take a look at what you've seen with some of the lower cost european airlines as they brought flights into certain markets. i think the airlines, the traditional airlines, delta included have been much more aggressive saying, no, no, no, you're not just going to bring in low cost flights to a particular market. we will respond in kind. am i correct, not just you, but all of the airlines are saying we're protecting our market share. >> you're right. congestion in the skies in the u.s., it's very difficult to find space to launch a new platform you're seeing it in europe you're seeing it in other parts of the world, but it's been challenging. >> we should also mention ash carter our guest host today ask a board member >> i am a proud board member, he's talking about delta's performance and the management i admire, but the reason i joined, it's got a great corporate culture. they take good care of
employees. it's a little bit like the culture of the defense department which i love so much. complicated global but kind of a family heart to it but in full disclosure, i'm also a board member there let me ask you, ed, about something, just picking up on the last question, tieing it to world affairs. another big issue has been the middle east carriers coming into the united states. and into europe, especially. and kind of bending the rules a little bit and they're subsidized so we were talking about china earlier and state subsidies and uneven flplaying fields you've been pretty active in spa space, speaking out for the airlines and getting help from the government >> well, the administration has been responsive to our concerns. the middle eastern airlines are wholly owned by their
governments. they've subsidized tens of billions of dollars. if we want to see the u.s. airlines grow, we have to have a level playing field. the middle eastern airlines getting them to not only acknowledge the fact that there's lack of transparency about their results, but make sure they're not going to launch new routes into the states from countries other than the middle east, use those subsidies. >> do you think they're still losing money >> absolutely. >> are you losing money on any of those routes? competitive routes, meaning you may not be flying through dubai, but there may be people using dubai to get to a hub that you do fly to. >> we fly direct, in fact, we're getting back into india, because of the amount of money we were losing because of the subsidies. now, we're able to go back is into mumbai to get there >> ed, you talked about
additional boarding classes that you now have it's going up to eight boarding classes from six what is that a recognition of? ways to kind of entice people to pay the higher cost? >> no, really, the boarding process is one of those things at the airport that's still a stress point and it's not a good process. and we need to find better ways to continue to get people onboard. certainly, your higher paying customers should have first access to the cabin, absolutely with laguardia, l.a., seattle, we're trying to get better boarding in place. long term, we got to find ways to get the entire cabin boarded in sufficiently. >> can i offer a suggestion? it seems that the airlines incentivize people to drag all of their belongings on the plane so they don't have to pay $25 to check a back you're invent invenocencentivii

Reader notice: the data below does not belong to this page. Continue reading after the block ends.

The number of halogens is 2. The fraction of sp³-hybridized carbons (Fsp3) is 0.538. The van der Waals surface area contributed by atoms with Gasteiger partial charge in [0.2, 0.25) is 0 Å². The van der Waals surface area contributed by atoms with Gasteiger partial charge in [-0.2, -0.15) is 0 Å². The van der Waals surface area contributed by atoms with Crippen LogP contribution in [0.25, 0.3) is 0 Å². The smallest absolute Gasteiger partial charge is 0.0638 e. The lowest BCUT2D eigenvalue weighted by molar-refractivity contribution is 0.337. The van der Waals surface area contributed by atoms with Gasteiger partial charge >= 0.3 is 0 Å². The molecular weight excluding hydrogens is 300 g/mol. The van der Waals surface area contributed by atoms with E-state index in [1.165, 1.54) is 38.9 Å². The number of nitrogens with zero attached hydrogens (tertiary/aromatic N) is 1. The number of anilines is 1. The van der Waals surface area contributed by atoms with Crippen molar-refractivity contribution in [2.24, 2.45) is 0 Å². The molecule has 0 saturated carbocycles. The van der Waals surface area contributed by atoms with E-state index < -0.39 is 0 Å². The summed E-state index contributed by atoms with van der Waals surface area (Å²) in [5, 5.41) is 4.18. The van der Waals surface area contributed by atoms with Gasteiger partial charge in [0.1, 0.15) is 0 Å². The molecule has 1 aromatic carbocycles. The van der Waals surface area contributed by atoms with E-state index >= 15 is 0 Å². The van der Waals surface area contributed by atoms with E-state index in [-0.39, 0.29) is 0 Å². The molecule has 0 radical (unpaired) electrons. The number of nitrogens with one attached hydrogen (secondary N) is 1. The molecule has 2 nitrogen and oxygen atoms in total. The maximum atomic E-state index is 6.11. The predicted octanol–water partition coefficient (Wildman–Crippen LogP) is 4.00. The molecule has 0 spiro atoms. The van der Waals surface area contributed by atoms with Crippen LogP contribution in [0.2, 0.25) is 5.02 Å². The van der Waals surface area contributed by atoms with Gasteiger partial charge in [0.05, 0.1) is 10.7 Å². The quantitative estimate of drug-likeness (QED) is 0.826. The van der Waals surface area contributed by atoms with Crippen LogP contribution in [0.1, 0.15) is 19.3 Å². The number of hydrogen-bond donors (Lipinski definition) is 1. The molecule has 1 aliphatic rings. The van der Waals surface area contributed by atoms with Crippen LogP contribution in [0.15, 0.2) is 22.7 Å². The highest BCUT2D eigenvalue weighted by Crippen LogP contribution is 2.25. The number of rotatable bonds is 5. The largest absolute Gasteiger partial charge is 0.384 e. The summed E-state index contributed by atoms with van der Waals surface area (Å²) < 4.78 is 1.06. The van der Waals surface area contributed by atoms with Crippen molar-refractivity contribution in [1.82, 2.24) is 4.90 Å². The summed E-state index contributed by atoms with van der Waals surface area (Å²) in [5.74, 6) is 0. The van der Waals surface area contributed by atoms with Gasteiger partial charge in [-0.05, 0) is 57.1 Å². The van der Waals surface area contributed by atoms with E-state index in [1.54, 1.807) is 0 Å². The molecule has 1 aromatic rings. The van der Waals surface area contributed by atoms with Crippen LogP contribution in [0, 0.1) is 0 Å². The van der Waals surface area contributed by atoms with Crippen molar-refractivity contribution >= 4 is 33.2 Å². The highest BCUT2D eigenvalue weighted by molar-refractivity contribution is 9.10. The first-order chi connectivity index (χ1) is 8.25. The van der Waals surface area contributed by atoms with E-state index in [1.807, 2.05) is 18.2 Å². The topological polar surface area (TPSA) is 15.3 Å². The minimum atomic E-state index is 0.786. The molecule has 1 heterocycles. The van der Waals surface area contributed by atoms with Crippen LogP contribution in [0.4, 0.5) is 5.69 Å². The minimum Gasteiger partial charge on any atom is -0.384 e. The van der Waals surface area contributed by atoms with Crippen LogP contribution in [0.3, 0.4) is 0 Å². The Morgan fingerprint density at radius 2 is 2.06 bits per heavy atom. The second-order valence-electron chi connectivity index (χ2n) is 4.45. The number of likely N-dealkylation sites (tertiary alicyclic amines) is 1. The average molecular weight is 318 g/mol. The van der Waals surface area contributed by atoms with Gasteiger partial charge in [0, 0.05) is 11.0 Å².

people to slow things down >> actually, if you buy it with the delta credit card, you get free bags. >> how much does that incentivize people >> it really doesn't >> i check my bags all the time. >> the reality, we have to have customers feel comfortable to check their bags and know they don't need to carry them on board. whether you're paying for them or not and that they'll be there when they land we upgraded our technology, and our baggage scores are the best in the industry. allowing technology take care of the issue. >> what's the cost of baggage handling, per bag, i've been curious about this >> cost for baggage handling >> yeah. it $2, $5? >> for the bag to be there, when you get there, what type of service are you talking about? you actually expect it to be
there. >> well that would cost more >> i mean, do you use an app nowadays, you can track where your bag is. >> you absolutely can. >> depends on the infrastructure atlanta's the biggest airport in the world. we run the biggest baggage operation. i don't know the actual cost but the key is, you got to have it when you land and not wait. >> right >> if you fly to newark, your wait for the bag will be longer than the flight. >> hey, ed, i've got a quick question for you with all that you're adding in flights, not just you guys but the industry overall are you worried that are certain airports maybe not at capacity, you might land and the gate is not ready yet and you're waiting on the tarmac 45 minutes, those stories are more common are you certain you're seeing at-capacity levels around the